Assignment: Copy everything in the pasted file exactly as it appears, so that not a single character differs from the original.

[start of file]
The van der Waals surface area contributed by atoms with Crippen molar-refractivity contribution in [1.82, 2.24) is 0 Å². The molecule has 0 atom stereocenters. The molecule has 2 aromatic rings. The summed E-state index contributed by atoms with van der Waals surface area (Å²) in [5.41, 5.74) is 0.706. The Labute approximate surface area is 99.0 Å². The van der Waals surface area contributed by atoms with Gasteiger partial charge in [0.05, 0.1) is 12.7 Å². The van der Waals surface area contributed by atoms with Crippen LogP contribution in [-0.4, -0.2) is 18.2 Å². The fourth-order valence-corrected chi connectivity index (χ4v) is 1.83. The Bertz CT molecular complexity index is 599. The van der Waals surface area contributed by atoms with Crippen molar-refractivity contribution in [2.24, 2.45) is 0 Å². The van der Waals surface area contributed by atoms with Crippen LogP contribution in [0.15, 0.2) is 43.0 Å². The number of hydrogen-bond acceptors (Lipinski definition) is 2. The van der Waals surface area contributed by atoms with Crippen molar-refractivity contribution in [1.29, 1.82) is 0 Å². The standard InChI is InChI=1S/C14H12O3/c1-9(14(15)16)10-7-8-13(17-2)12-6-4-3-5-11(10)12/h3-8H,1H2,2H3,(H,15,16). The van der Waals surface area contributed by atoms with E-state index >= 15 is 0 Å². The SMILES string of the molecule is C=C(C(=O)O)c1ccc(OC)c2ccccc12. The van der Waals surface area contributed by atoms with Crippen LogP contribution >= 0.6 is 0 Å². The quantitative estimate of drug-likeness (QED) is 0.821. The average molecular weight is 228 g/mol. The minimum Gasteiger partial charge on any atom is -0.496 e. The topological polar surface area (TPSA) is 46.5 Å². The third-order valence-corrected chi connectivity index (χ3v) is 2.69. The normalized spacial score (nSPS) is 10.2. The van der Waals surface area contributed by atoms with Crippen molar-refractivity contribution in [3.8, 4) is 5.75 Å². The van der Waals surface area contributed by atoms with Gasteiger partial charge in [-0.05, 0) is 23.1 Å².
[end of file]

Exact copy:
The van der Waals surface area contributed by atoms with Crippen molar-refractivity contribution in [1.82, 2.24) is 0 Å². The molecule has 0 atom stereocenters. The molecule has 2 aromatic rings. The summed E-state index contributed by atoms with van der Waals surface area (Å²) in [5.41, 5.74) is 0.706. The Labute approximate surface area is 99.0 Å². The van der Waals surface area contributed by atoms with Gasteiger partial charge in [0.05, 0.1) is 12.7 Å². The van der Waals surface area contributed by atoms with Crippen LogP contribution in [-0.4, -0.2) is 18.2 Å². The fourth-order valence-corrected chi connectivity index (χ4v) is 1.83. The Bertz CT molecular complexity index is 599. The van der Waals surface area contributed by atoms with Crippen molar-refractivity contribution in [2.24, 2.45) is 0 Å². The van der Waals surface area contributed by atoms with Crippen LogP contribution in [0.15, 0.2) is 43.0 Å². The number of hydrogen-bond acceptors (Lipinski definition) is 2. The van der Waals surface area contributed by atoms with Crippen molar-refractivity contribution in [1.29, 1.82) is 0 Å². The standard InChI is InChI=1S/C14H12O3/c1-9(14(15)16)10-7-8-13(17-2)12-6-4-3-5-11(10)12/h3-8H,1H2,2H3,(H,15,16). The van der Waals surface area contributed by atoms with E-state index >= 15 is 0 Å². The SMILES string of the molecule is C=C(C(=O)O)c1ccc(OC)c2ccccc12. The van der Waals surface area contributed by atoms with Crippen LogP contribution >= 0.6 is 0 Å². The quantitative estimate of drug-likeness (QED) is 0.821. The average molecular weight is 228 g/mol. The minimum Gasteiger partial charge on any atom is -0.496 e. The topological polar surface area (TPSA) is 46.5 Å². The third-order valence-corrected chi connectivity index (χ3v) is 2.69. The normalized spacial score (nSPS) is 10.2. The van der Waals surface area contributed by atoms with Crippen molar-refractivity contribution in [3.8, 4) is 5.75 Å². The van der Waals surface area contributed by atoms with Gasteiger partial charge in [-0.05, 0) is 23.1 Å².